Sacbrood Virus

Varroa mites and Chronic Bee Paralysis Virus

Varroa mites

Varroa jacobsoni and Varroa destructor are two species of parasitic mites that commonly attack bees. They survive on the bodily fluids secreted by the bees. If you see brown or red spots on the thorax of your bees, then they have been infected by these mites. These mites also act as carriers for viruses which make them even more dangerous to the bees.  They are particularly lethal when the hive is already weakened by a preceding disease or weather condition. If the hive is weak enough, they can destroy it in a single attack. These mites tend to attack drones more than worker bees or the queen bee. Once bees realize that there are mites close by, they leave the hive in a swarm.

There are a number of treatments that you can employ to get rid of these mites. The treatments are usually classified into mechanical and chemical treatments. The mechanical treatments include the disruption of the lifecycle of the mite. Such methods do not necessarily lead to the eradication of these mites. They are usually used to keep the mite’s population under control. Some examples of mechanical methods are brood interruption, powdered sugar dusting, and drone brood sacrifice. Unlike mechanical methods, chemical methods aim to completely destroy the mite population. There are two types of chemical treatments commonly used. Once is the hard chemical treatment which includes Amitraz (Apivar is the market name) and Coumaphos (Market name is CheckMite). The other type is the soft chemical. These include oxalic acid, thymol (Market names include Apiguard and ApiLife-Var) and formic acid. Before you use these chemicals make sure that you check the regulations in your area for these chemicals. Also, make sure that you do not sell the honey produced during the time you treat the hives with chemicals since the honey might contain high amounts of these chemicals.

Hives off the Ground

Small hive beetles

Aethina tumida are small beetles that are found in hives. These beetles originated in Africa and made their way into North America. The pupae live buried in the ground surrounding hives. Once the pupae mature and develop, they migrate into the hives. Beekeepers often use ant eradication chemicals to keep these beetles out of the hives. Diatomaceous earth is one other possibility that can be tried. The diatoms in diatomaceous earth get stuck onto the beetles’ skin. This causes them dehydrate and eventually die. Several pesticides are also commonly used to get rid of these beetles. Honey combat Roach Gel is the market name of Fipronil, which is commonly used to drive away these beetles by applying it to the corrugations. Corrugations trap the beetles but do not the bees. Hence, the bees do not come in contact with the pesticide. Hence, it is one of the safest chemical methods to get rid of beetles.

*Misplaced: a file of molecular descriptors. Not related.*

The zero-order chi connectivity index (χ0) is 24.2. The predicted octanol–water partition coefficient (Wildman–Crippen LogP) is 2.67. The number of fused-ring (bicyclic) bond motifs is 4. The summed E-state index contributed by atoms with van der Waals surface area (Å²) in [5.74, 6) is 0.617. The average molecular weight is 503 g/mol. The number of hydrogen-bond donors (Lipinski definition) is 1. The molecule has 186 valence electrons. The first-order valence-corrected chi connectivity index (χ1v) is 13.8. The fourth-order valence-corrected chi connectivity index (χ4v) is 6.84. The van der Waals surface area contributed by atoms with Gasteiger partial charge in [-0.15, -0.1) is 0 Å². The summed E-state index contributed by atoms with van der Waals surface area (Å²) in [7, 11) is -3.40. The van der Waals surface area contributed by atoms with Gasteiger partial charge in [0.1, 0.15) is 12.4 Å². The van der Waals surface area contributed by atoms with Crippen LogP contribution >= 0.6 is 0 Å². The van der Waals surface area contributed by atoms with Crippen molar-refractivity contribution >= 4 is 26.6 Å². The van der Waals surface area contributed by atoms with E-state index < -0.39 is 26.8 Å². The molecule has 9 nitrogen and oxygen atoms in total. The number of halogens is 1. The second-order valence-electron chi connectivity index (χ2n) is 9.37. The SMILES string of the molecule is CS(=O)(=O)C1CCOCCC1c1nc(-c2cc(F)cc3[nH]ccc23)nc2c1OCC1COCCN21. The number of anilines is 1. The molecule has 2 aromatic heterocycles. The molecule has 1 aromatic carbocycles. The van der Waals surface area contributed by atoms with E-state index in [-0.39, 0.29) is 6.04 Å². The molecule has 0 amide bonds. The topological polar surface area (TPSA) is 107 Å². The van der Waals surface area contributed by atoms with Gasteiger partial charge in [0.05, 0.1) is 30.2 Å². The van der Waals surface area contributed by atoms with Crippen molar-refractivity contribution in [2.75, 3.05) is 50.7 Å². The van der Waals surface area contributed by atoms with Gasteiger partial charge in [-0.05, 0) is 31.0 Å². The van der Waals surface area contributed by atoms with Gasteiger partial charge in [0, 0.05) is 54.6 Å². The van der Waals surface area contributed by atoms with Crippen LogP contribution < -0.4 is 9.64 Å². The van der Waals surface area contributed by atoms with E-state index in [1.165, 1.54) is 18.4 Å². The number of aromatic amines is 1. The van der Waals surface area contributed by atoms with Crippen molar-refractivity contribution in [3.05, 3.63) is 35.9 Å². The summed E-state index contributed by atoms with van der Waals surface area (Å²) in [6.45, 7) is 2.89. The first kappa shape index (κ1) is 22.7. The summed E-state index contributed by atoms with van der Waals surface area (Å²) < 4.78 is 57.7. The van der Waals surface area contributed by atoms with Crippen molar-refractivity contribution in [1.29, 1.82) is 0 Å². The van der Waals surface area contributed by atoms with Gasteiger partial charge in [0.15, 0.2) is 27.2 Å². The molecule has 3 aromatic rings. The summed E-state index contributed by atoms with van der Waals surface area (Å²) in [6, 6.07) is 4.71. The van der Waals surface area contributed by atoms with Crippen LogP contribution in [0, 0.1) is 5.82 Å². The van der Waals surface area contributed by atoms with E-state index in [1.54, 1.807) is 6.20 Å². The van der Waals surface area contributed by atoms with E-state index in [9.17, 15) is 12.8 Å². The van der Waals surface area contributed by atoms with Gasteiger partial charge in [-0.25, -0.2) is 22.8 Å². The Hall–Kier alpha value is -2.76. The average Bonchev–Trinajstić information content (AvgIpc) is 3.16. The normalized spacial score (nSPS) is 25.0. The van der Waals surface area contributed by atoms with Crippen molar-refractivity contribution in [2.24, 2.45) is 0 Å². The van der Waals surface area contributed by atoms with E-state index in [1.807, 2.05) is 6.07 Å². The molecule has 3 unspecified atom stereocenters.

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Another organism that can make honey bees quite ill and threaten the colony is Nosema apis. Also known as nosemosis, this parasite invades the intestinal tracts of adult bees. It becomes a particular problem in winter or other times when the bees are unable to leave the hive and eliminate waste away from where they are living.

There are multiple ways to treat and prevent nosema disease. It can be treated by increased ventilation and antibiotics. It can be prevented by careful management, especially by removing as much honey as possible before winter begins. In the interim, you can feed the bees on sugar water. While some in the apicultural community will criticize this practice because of the nutritional properties of refined sugar, it can prevent this dangerous disease.

One potential risk factor for nosemosis is exposure to corn pollen containing certain genes. Research could not confirm this, but seemed to suggest that it is slightly more likely that bees will develop Nosema apis after exposure.

Wax Moths

These moths do not attack the honey bees but eat the wax that protects the honey comb. They need a protein in used brood honey comb to develop fully. The destroyed honey comb can lead to contamination of honey and even kill larvae.

The good news for beekeepers living in colder climates, like North America, is that wax moths cannot survive in cold weather. Additionally, bees can take care of wax moths themselves and will kill and control the population.

Cripaviradae-Chronic Bee Paralysis Virus

This virus has two forms, only named “Syndrome 1” and “Syndrome 2”.

The first, Syndrome 1, includes tremors in the wings and body. The wings are spread, dislocated, and do not allow flight. The honey sac of these bees is distended, which gives them a bloated abdomen. They can crawl up plant stems, and often huddle together.

Bees suffering from the second form, Syndrome 2, can fly initially, but are hairless. Their appearance
changes as they become dark and smaller. Their abdomen becomes broader. The other bees in the colony turned on the affected, attacking them and even trying to stop them at the entrance to the hive. Before long, the tremors begin as in Syndrome 1. After this, they lose the ability to fly and perish.


There are some viruses related to cripaviradae, known as dicistroviridae. They include the following: acute bee paralysis virus, Israeli acute paralysis virus, Kashmir bee virus, and black queen virus.

Many of this type of virus are related to colony collapse disorder.

Colony Collapse Disorder

Colony Collapse Disorder

Colony collapse disorder happens when a colony is left without most of the worker bees. The queen remains, as do nurse bees to take care of the larval bees. There is usually enough honey, but this leads to the loss of a hive.

The frequency of this phenomenon has increased greatly in recent years, the causes for which are hotly debated. Some possible causes include mite infections, genetics, malnutrition, lack of immunity, and one type of pesticide.